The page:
It was in her freshman year at high school when Julie met a boy named Jack. He was a wild one, and very popular in school. Julie always went for the one all the other girls wanted. I guess it made her feel special. Jack was taken in by Julie's good looks and personality, and they began dating. Now I say dating, but Julie was only 15 at the time, so dating meant sneaking around and going to parties together. Her dad was a little strict when it came to boys and said his daughter could not legitimately date until she was 16. Still, they managed to be alone at times and Jack pressured Julie into a sexual relationship. She was crazy about him and he told her if she wouldn't give in he would find a girl who would. Jack was not a nice guy but that seemed to make her want him even more. At times he would hit her, but she never thought of breaking up with him. Ultimately he did the breaking up and left her devastated.

We remained constant friends, but at her new school Julie started to fall in with a rougher crowd. She now lived in an area where the kids were, shall I say, somewhat more thrill seeking than the ones from mine. She started to change gradually and would tell me of some of the new experiences she was having. I was a little shocked at first, but I then between the two of us Julie had always been the bolder one. I was far too worried about what others thought to try some of the things she did. It didn't matter to me. Julie was my friend, and to be honest, although I pretended to scold her, I secretly enjoyed hearing about her latest exploits. I guess you could say I lived vicariously through her, because she was like the other half of me that wished I could be that courageous.

In the summer of 1965 Julie's father took us to New York City. It is fair to say by this time I had grown to love Mr. Gelb, and he had taken to calling me his blonde headed daughter. He was humorous and kept us in stitches while driving us all the way to New York. What a great time all that was. We went to the beach. We saw the Statue of Liberty and climbed all the way to the top. We visited the Empire State building and went for a boat ride in New York Harbor. We stayed with Mr. Gelb's brother and his family. They were wonderful people and accepted me as one of the family, but they did tease me about my blonde hair and southern accent. Julie's aunt took us to Macy's where we shopped for hours. I could go on forever about the wonderful and funny times we had on that trip.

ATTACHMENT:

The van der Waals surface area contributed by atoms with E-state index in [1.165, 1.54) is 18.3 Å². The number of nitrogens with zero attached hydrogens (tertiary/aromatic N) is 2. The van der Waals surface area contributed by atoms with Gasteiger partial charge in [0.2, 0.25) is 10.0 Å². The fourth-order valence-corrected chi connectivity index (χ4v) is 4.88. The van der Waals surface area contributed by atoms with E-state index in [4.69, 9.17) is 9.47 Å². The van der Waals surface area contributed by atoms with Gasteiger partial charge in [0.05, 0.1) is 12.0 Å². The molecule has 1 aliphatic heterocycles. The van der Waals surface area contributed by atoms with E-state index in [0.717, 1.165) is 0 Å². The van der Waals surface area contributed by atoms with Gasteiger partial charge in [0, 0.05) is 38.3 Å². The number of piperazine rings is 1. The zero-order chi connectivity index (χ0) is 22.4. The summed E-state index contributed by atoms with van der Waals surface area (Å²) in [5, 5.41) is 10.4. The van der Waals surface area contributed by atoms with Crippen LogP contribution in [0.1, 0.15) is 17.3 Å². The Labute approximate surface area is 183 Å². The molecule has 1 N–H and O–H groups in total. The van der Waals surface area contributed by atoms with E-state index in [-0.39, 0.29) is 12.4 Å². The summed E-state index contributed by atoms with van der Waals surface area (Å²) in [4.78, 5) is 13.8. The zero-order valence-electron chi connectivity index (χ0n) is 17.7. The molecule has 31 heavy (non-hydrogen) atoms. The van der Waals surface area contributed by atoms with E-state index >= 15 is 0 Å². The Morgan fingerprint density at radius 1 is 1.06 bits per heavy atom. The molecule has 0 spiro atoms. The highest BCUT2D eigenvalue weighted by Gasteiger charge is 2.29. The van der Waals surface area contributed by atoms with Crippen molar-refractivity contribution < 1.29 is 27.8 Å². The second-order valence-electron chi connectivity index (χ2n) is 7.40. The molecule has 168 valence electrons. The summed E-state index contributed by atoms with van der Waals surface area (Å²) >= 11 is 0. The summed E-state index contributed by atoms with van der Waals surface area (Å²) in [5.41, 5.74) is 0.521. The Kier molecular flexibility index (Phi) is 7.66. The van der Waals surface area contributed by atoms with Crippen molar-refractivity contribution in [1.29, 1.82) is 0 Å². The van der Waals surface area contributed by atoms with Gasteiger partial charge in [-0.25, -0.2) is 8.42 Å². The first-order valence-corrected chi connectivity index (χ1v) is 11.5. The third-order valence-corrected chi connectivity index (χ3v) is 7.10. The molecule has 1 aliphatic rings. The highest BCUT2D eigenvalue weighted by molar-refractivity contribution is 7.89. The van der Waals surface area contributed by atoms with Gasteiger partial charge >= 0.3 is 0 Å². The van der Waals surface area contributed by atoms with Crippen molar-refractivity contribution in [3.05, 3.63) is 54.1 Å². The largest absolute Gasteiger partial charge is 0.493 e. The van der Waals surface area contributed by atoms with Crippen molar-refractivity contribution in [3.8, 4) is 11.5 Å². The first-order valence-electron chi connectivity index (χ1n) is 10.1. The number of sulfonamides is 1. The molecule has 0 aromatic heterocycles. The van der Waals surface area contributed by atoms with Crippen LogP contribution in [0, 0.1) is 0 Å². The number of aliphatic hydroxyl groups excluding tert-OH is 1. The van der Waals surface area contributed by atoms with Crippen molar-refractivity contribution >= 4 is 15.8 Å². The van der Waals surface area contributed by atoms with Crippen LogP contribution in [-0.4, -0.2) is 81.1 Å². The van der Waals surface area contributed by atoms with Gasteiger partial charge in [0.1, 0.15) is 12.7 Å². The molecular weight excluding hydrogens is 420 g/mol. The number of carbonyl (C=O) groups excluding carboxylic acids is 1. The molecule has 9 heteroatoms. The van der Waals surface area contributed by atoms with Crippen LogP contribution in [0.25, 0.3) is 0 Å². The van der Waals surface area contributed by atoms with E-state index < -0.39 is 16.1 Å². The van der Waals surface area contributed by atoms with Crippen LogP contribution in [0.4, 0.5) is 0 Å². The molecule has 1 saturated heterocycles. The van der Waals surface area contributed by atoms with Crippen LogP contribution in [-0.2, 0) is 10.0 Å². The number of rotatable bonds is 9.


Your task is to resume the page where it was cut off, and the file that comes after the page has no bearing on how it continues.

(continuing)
In the spring of 1966 Julie went with me, my aunt and my uncle to Biloxi to see my mother and we had another a good time but, it was at this time I began to notice a difference in Julie's attitude towards me. She didn't laugh with me as much, and I sensed something was wrong. She seemed to resent me a little. I had no idea why, and to this day I still don't. I can only imagine it was the difference in our attitudes towards boy friends and the fact I never let one treat me badly, and I told her so. This difference was to play out in our relationship soon over a boy named Buddy Mabrey.